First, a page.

Superintendent of Schools Dr. Bryan Luizzi said in an email to parents Wednesday evening that the district plans to make mask-wearing optional in school buildings for all students and staff K-12 starting Monday, Feb. 28.
That day follows winter break, which starts Feb. 18.
“Thanks to our rapidly declining case rate, successful implementation of mitigation strategies, and high vaccination rates, the NCPS plans to go mask-optional upon our return from Winter Break,” Luizzi said in the email.
He cited Gov. Ned Lamont’s announcement this week that decisions about masks in school buildings starting Feb. 28 would be up to local superintendents working in concert with local health officials. (Mask-wearing is still required in other types of buildings, such as healthcare and nursing home facilities.)
“This is an important milestone for our school community in our journey through the pandemic, made possible by the collective commitment to our students, staff, and entire school community,” he said. “Specifics are still being developed by the State Department of Education and Department of Public Health, and I look forward to sharing a more detailed update prior to the start of Winter Break.”
During a recent Board of Education meeting held prior to Lamont’s announcement, Luizzi had outlined a number of ways the school district already was planning to loosen mitigation strategies starting after winter break. During that meeting, some Board Ed members, such as Secretary Dan Bennett, while acknowledging that the district had no control over the statewide mask mandate in school buildings (at the time), pushed for an even faster loosening of some mitigation strategies.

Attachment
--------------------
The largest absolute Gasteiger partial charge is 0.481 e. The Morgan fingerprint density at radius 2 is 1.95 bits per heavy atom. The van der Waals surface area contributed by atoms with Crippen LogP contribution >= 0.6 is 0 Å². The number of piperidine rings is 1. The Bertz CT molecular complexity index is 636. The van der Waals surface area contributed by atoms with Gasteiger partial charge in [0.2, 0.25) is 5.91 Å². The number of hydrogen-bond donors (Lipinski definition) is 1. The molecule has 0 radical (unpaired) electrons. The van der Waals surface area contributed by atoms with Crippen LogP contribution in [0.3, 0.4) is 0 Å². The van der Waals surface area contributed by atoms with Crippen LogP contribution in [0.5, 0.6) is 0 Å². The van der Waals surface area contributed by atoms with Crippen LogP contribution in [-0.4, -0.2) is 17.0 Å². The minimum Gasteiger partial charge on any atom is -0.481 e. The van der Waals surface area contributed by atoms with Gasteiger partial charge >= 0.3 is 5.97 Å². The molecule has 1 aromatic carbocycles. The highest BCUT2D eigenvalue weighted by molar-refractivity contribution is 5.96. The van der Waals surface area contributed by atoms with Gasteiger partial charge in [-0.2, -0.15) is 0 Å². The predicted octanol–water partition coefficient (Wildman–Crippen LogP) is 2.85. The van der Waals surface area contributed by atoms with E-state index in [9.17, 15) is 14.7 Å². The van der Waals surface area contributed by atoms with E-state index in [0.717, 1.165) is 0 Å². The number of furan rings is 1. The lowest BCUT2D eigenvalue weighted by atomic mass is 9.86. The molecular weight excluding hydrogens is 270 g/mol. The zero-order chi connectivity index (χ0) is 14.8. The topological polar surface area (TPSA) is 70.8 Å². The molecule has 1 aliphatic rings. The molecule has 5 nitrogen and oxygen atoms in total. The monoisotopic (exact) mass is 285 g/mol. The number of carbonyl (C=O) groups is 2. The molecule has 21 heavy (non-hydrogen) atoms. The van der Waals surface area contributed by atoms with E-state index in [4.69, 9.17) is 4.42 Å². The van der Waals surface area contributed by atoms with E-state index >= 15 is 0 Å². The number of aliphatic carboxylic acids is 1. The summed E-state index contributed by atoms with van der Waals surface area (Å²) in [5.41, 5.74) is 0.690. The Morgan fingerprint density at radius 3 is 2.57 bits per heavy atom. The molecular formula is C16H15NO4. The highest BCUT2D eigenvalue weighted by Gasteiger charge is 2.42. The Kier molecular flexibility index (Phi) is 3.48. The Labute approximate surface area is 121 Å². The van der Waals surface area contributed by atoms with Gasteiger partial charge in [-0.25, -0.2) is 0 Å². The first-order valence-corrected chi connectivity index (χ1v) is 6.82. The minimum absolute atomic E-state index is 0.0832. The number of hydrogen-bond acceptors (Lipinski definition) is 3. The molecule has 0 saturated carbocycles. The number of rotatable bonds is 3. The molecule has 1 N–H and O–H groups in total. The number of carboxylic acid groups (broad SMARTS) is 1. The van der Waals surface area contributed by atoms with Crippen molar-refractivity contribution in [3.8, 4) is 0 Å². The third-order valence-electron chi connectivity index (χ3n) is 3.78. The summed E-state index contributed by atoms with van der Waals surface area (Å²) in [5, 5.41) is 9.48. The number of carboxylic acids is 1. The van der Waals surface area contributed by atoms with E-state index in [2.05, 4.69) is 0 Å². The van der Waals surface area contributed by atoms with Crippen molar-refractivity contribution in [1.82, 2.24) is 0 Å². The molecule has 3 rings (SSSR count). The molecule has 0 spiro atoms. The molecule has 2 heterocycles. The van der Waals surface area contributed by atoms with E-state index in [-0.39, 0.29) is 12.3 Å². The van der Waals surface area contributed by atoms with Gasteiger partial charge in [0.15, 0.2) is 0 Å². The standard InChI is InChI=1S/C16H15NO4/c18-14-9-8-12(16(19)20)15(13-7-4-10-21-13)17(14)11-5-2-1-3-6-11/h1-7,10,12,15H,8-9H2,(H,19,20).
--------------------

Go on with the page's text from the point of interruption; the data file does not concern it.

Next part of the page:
Others at the meeting, including Chair Katrina Parkhill, noted that Feb. 28 wasn’t far away in terms of total school days.
Luizzi and others said a key consideration in making decisions about mitigation strategies was ensuring that enough teachers and other adults are coming in to work to make it possible to continue in-person learning.
Many parents attended the Jan. 24 Board of Ed meeting, and subsequent ones, urging the school board and administration during public comment periods—often with strong and in rare cases threatening language—to do everything possible to lift the mask requirement as soon as possible. Parents challenged the usefulness of masks, especially given New Canaan’s high vaccination rates, and cited the toll that mask-wearing has had on their children’s mental health and educational and social development.
The chair of the New Canaan Health & Human Services Commission, a local pediatrician for more than four decades, last week said that masks “are still important” and provide a measure of protection against transmission of COVID-19 virus.